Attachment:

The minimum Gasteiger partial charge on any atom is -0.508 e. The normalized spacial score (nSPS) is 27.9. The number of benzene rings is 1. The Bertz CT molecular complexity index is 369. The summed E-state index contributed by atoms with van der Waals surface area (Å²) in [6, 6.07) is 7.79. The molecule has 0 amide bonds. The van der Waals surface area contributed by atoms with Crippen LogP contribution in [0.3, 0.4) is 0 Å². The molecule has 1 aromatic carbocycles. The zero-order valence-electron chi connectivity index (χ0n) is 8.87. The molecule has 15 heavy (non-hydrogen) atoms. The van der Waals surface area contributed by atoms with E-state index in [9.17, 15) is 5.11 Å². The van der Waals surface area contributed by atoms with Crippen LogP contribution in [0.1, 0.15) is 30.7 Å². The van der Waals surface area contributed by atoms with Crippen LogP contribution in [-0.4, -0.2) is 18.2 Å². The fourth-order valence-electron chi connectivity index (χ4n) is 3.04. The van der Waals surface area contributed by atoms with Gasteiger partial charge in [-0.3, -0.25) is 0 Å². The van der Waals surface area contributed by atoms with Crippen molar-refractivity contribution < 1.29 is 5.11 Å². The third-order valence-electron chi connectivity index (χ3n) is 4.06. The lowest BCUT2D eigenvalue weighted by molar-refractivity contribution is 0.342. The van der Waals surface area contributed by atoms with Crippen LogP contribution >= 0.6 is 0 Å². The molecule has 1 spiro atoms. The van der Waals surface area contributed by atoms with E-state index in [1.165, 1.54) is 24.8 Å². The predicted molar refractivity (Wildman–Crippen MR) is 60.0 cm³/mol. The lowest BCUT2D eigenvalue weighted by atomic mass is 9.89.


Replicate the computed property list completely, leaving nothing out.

The minimum Gasteiger partial charge on any atom is -0.508 e. The normalized spacial score (nSPS) is 27.9. The number of benzene rings is 1. The Bertz CT molecular complexity index is 369. The summed E-state index contributed by atoms with van der Waals surface area (Å²) in [6, 6.07) is 7.79. The molecule has 0 amide bonds. The van der Waals surface area contributed by atoms with Crippen LogP contribution in [0.3, 0.4) is 0 Å². The molecule has 1 aromatic carbocycles. The zero-order valence-electron chi connectivity index (χ0n) is 8.87. The molecule has 15 heavy (non-hydrogen) atoms. The van der Waals surface area contributed by atoms with E-state index in [9.17, 15) is 5.11 Å². The van der Waals surface area contributed by atoms with Crippen LogP contribution in [0.1, 0.15) is 30.7 Å². The van der Waals surface area contributed by atoms with Crippen LogP contribution in [-0.4, -0.2) is 18.2 Å². The fourth-order valence-electron chi connectivity index (χ4n) is 3.04. The van der Waals surface area contributed by atoms with Gasteiger partial charge in [-0.3, -0.25) is 0 Å². The van der Waals surface area contributed by atoms with Crippen molar-refractivity contribution < 1.29 is 5.11 Å². The third-order valence-electron chi connectivity index (χ3n) is 4.06. The lowest BCUT2D eigenvalue weighted by molar-refractivity contribution is 0.342. The van der Waals surface area contributed by atoms with Crippen LogP contribution >= 0.6 is 0 Å². The molecule has 1 spiro atoms. The van der Waals surface area contributed by atoms with E-state index in [1.165, 1.54) is 24.8 Å². The predicted molar refractivity (Wildman–Crippen MR) is 60.0 cm³/mol. The lowest BCUT2D eigenvalue weighted by atomic mass is 9.89.